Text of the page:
Disclaimer: I have exchanged a few public tweets with Justin Daugherty/Jellyfish Highway/Sundog Lit on Twitter, but I otherwise have no connection with them. This post about their Kickstarter is entirely unsolicited, unprompted, and uncompensated. Also, I have no plans to submit to either Jellyfish Highway or Sundog Lit in the near future — my writing is more conventional in style than those outlets favor. I don't mean to imply that their editors would be swayed by a blog post anyway; my point is that I'm posting about this because I think it's a cool thing, not because I'm trying to curry favor with gatekeepers so as to benefit my own work. Finally, none of the links on this site are "referral" links: in other words, I receive no compensation should you use them to buy stuff. This is an entirely non-commercial site. And yes, this is a ridiculously long set of disclaimers, but there are also many small ways that integrity can be compromised, and I really want to avoid that.
27 Mar 2016
In belated and semi-self-promotional news, the anthology [Ex]tinguished & [Ex]tinct: An Anthology of Things that No Longer [Ex]ist was named as one of Chicago Book Review's "Best Books of 2015." They also reviewed the anthology.
One of my stories is in the book, so I'm obviously biased here. But I think this is pretty cool, given how hard it is for a literary anthology to get any legit critical attention. Chicago Book Review does great work covering indie presses and Chicago-related authors and titles, so I would encourage you to check them out.
The anthology was edited by John McCarthy and published by Twelve Winters Press (run by Ted Morrissey). It centers on a compelling theme, and McCarthy and colleagues interpreted “extinguished and extinct” in broad terms, going beyond the ecological in directions you might not anticipate but will likely enjoy. McCarthy discusses his vision for the anthology here. If you're interested, you can pick up the anthology in paper ($14) or digital ($6) form here.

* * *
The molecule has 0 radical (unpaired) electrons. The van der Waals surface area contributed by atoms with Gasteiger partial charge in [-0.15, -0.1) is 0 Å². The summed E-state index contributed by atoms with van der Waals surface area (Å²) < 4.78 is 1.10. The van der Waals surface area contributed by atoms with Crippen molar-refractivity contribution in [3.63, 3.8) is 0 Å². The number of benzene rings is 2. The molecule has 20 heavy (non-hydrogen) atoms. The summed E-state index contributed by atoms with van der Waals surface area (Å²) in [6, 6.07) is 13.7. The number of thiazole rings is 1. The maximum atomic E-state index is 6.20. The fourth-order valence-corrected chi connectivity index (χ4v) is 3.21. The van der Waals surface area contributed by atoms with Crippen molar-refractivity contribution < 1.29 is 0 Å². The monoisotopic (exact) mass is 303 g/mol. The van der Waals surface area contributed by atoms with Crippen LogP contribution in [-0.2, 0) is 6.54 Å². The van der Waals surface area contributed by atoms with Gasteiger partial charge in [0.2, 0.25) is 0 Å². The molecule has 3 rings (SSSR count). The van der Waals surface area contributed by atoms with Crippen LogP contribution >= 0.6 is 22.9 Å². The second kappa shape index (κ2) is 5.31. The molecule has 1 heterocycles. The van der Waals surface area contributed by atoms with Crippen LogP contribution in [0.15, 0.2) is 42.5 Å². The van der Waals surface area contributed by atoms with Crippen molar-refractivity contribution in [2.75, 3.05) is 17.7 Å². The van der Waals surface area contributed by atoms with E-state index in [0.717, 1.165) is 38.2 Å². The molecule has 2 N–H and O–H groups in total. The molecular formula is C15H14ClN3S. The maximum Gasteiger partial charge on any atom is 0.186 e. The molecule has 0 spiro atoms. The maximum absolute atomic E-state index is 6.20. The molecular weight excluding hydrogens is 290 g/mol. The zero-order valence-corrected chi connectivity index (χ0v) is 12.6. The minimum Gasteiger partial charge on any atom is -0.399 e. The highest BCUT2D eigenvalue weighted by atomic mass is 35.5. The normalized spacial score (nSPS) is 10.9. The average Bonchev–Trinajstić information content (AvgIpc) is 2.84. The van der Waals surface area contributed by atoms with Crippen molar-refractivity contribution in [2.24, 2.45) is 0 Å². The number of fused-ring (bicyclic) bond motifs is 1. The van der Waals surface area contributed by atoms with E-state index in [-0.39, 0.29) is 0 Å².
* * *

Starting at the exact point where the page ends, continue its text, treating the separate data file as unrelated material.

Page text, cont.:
Disclaimer: As with most anthologies of literary fiction, I was paid in copies. As such, the link to purchase the volume included above does not make me any money, either directly via royalties or indirectly via any kind of referral fees. This is an entirely non-commercial website. Links are included because I think they might be of interest to you, not because they will make me any money.
10 Mar 2016
There are, I am convinced, more connections and similarities between science and literary writing than generally recognized. Having said that, I confess that I have rarely been moved by efforts to combine the two. So I was happily surprised to come across the very awesome Science Love Letters, a collaboration between the scientists/artists/writers E. A. Farro and Natalie Vestin.
Science Love Letters presents beautiful drawings and lyrical text in the form of weekly entries revolving around different topics/terms in science (e.g., Taxonomy, Muscle Memory). It does not require any knowledge of science to appreciate. At the same time, if you should happen to have prior experience with, say, acetabulae, you will get even more of a kick out of it. It is not didactic.
It's beyond me to sum up or describe Science Love Letters in any detail, so I'll just say that it's wonderful and you should go check it out. It's completely free and very bite-sized. I really hope they keep adding more letters and/or get a publisher to produce it in book form (ala the excellent "Dear Data"). I know a number of people who'd be eager to buy copies.
Disclaimer: I have exchanged a few messages with Ms. Vestin on Twitter, but I otherwise have no connection with her or Dr. Farro. This entry on their collaboration was entirely unsolicited and unprompted.
25 Jan 2015
The New Yorker publishes a new short story almost every week, and I offer my thoughts on it here. Usually I aim to get my review up within a day or two of the story being posted, but I'm a little tardy (six days) with this one. Other websites that provide coverage of The New Yorker stories are The Mookse and the Gripes and Clifford Garstang.
This week's story is "Inventions," a newly discovered story by the late Isaac Bashevis Singer, a Nobel Prizewinner. The story was originally written in 1965, translated from Yiddish in the late 1960s, and discovered in Singer's papers in the Ransom Center by David Stromberg. Click here to see the full post...